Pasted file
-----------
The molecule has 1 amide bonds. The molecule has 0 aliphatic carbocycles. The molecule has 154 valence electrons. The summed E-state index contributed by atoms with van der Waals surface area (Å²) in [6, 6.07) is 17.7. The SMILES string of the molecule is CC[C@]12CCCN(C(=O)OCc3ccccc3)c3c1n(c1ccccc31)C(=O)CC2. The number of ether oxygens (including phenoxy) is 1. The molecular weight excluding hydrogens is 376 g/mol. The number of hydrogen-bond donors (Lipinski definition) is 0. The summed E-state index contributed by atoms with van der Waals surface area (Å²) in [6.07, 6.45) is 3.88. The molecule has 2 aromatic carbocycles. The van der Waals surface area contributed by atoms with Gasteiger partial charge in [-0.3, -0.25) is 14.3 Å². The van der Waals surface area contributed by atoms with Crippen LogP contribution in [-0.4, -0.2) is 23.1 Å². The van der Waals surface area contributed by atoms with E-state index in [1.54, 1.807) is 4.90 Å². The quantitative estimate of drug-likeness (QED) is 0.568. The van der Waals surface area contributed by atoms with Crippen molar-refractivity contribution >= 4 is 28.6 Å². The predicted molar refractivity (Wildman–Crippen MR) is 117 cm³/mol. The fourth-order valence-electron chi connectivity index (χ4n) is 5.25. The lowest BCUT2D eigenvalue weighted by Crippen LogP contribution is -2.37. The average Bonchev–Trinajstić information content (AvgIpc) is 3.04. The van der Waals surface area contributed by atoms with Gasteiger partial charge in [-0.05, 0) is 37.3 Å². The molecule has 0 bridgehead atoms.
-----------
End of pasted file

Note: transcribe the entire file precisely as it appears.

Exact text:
The molecule has 1 amide bonds. The molecule has 0 aliphatic carbocycles. The molecule has 154 valence electrons. The summed E-state index contributed by atoms with van der Waals surface area (Å²) in [6, 6.07) is 17.7. The SMILES string of the molecule is CC[C@]12CCCN(C(=O)OCc3ccccc3)c3c1n(c1ccccc31)C(=O)CC2. The number of ether oxygens (including phenoxy) is 1. The molecular weight excluding hydrogens is 376 g/mol. The number of hydrogen-bond donors (Lipinski definition) is 0. The summed E-state index contributed by atoms with van der Waals surface area (Å²) in [6.07, 6.45) is 3.88. The molecule has 2 aromatic carbocycles. The van der Waals surface area contributed by atoms with Gasteiger partial charge in [-0.3, -0.25) is 14.3 Å². The van der Waals surface area contributed by atoms with Crippen LogP contribution in [-0.4, -0.2) is 23.1 Å². The van der Waals surface area contributed by atoms with E-state index in [1.54, 1.807) is 4.90 Å². The quantitative estimate of drug-likeness (QED) is 0.568. The van der Waals surface area contributed by atoms with Crippen molar-refractivity contribution >= 4 is 28.6 Å². The predicted molar refractivity (Wildman–Crippen MR) is 117 cm³/mol. The fourth-order valence-electron chi connectivity index (χ4n) is 5.25. The lowest BCUT2D eigenvalue weighted by Crippen LogP contribution is -2.37. The average Bonchev–Trinajstić information content (AvgIpc) is 3.04. The van der Waals surface area contributed by atoms with Gasteiger partial charge in [-0.05, 0) is 37.3 Å². The molecule has 0 bridgehead atoms.